Music can bridge the political divide | Columns

Music can bridge the political divide | Columns

The Summer of 2020 feels like a different lifetime. Businesses were shuttered. Restaurants were at best operating under massive capacity limits. Interstate and international plane travel was severely limited, making summer vacations and trips to Grandma’s house next to impossible for many.

Mask-covered faces were everywhere. Social tensions were boiling over. Cities were aflame and suffering unyielding vandalism. With even outdoor amphitheaters like Red Rocks closed to the public, live music was hard to come by.

Fortunately, in the past two years restaurants are reopened at full capacity. Summer vacations, while bogged down by record-breaking gas prices, are feasible. Live music has restored excitement to bars, restaurants and theaters. While political tensions persist and we seem to remain a tinderbox in many ways, the onset of summer reminds us of one, big thing: we all need a break.

As a talk show host and columnist, I often tire of the unavoidable division and angst. Politics is a contact sport; it has the potential to bring about the best for people but too often descends into the most conniving, power-hungry traits of human beings. The oftentimes contentious political primearies, especially on the Republican side — now complete with, as we learned this week, Democrat organizations meddling with TV ads financed by high six-figure funds — are emblematic of that which can wear you out.

We face countless issues that deeply matter: the safety and quality education that children deserve yet aren’t getting because school districts keep failing them; the economic opportunity that has been squandered by government officials; The agony of our mental health crisis ignored by policy makers who pay it lip service.

Government is exasperating. Life is hard. Pain is real.

That’s why there’s music. As I wrote last April, “Music is food for the soul. It’s not Republican or Democrat; It doesn’t care about politics, race, gender or ethnicity. Live music literally brings people together of all walks of life, gives us a break from the stresses of life and gives us a chance to cut loose and have fun. It fuels musicians, venues and souls alike.”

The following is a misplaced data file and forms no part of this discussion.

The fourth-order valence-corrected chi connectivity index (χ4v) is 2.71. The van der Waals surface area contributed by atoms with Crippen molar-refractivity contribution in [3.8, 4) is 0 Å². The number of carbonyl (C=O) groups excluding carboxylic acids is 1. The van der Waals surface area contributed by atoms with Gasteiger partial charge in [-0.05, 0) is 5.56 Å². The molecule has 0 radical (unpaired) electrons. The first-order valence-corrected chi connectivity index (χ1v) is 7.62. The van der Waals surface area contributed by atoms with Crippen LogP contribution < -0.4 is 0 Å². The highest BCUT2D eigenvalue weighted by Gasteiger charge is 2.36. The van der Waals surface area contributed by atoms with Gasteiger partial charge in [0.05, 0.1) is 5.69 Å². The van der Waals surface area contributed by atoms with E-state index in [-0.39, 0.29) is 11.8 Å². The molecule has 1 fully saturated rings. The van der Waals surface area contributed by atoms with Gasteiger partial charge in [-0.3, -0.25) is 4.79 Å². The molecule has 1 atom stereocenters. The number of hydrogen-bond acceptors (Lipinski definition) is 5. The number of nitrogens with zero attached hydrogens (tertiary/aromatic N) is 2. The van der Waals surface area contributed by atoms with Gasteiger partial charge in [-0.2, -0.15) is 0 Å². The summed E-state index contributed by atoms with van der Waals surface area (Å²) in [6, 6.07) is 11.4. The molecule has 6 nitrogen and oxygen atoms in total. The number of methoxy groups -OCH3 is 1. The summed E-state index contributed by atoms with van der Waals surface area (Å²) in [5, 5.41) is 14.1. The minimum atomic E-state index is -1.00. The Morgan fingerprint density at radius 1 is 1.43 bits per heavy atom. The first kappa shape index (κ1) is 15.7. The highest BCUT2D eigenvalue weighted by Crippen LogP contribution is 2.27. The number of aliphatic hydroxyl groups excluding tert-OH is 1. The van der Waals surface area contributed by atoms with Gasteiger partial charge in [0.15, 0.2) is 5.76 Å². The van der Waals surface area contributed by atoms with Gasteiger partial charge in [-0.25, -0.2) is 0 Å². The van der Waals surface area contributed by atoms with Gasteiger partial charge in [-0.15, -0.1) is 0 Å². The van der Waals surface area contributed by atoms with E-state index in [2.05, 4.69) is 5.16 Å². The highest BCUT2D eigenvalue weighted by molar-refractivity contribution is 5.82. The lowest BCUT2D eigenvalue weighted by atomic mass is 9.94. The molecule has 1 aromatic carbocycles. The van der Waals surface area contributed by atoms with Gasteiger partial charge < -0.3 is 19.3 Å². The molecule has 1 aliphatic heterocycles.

As a gigging harmonica player fronting my own Jimmy Junior Blues Band, is an way to channel my extraordinary energy and passions, performing from political tensions and simply entertain audiences craving for release from the pressures of life.

There is nothing like being on stage, letting the music flow and feeding off the energy of the crowd as they move on the dance floor. It is in that moment that you know you’ve broken through the barriers and reached down into the soul.

In a very real sense, music can be the purist form of self-expression. The late blues legend BB King, who passed away seven years ago last month, knew this better than anyone.

“Playing the guitar is like telling the truth,” he once observed. “You never have to worry about repeating the same (lie) if you told the truth. You don’t have to pretend or cover up. If someone asks you again, you don’t have to think about it or worry about it because there it is. It’s you.”

While we cannot see this manifest itself in our day-to-day lives — lives riddled with manufactured narratives on TV, vicious food fights on social media and a serious challenge in figuring out what’s real and unreal — we can see it in music.

As the late Stevie Ray Vaughan put it, “Music is a good reason to care…It’s a way to try and give somebody something that you feel. If trying the best I can isn’t good enough, I’ll just have to try harder next time. It’s all I can do.”

These days, how many people have let political differences sever the ties that bind friendships and even families? How many of us have at times neglected to consider the impact of our words or our deeds because something somebody said ticked us off big time?

How often is the ideal of free speech, through respectful discourse, being expressed because the powers that be feel an idea is too “uncomfortable” to hear or to tolerate?

Music entertains, but it also teaches the values ​​of trust and respect — respect for ourselves and for others. The more opportunities I’ve had to perform on-stage, the more I’ve learned about respecting other musicians and when to weave the harp into a song (or when not to!).

To share in music is to share in the pain or the joy of the musician – to reach a deep, mutual understanding with one another.

These are fundamental life lessons, too. As a member of the Arapahoe County Election Canvass Board for the fall 2021 and 2022 primary elections, I’ve represented my county’s Republican Party. Even with our clear political differences, my Democrat counterpart and I have gotten along well, even forging inside jokes. I’ve dined with elected and elected officials who I probably wouldn’t vote for, yet we enjoy meals or coffee and exchange opinions with a smile.

If you really think about it, that’s the way things should be. Whether it’s going out for live music, sharing a meal or talking over a drink, there is so much value in shedding those summertime blues with others.

As the King of the Blues himself sang, “You only live but once, and when you die you’re done, so let the good times roll.”

Jimmy Sengenberger is host of “The Jimmy Sengenberger Show” Saturdays from 6-9am on News/Talk 710 KNUS. He also hosts “Jimmy at the Crossroads,” a webshow and podcast in partnership with The Washington Examiner.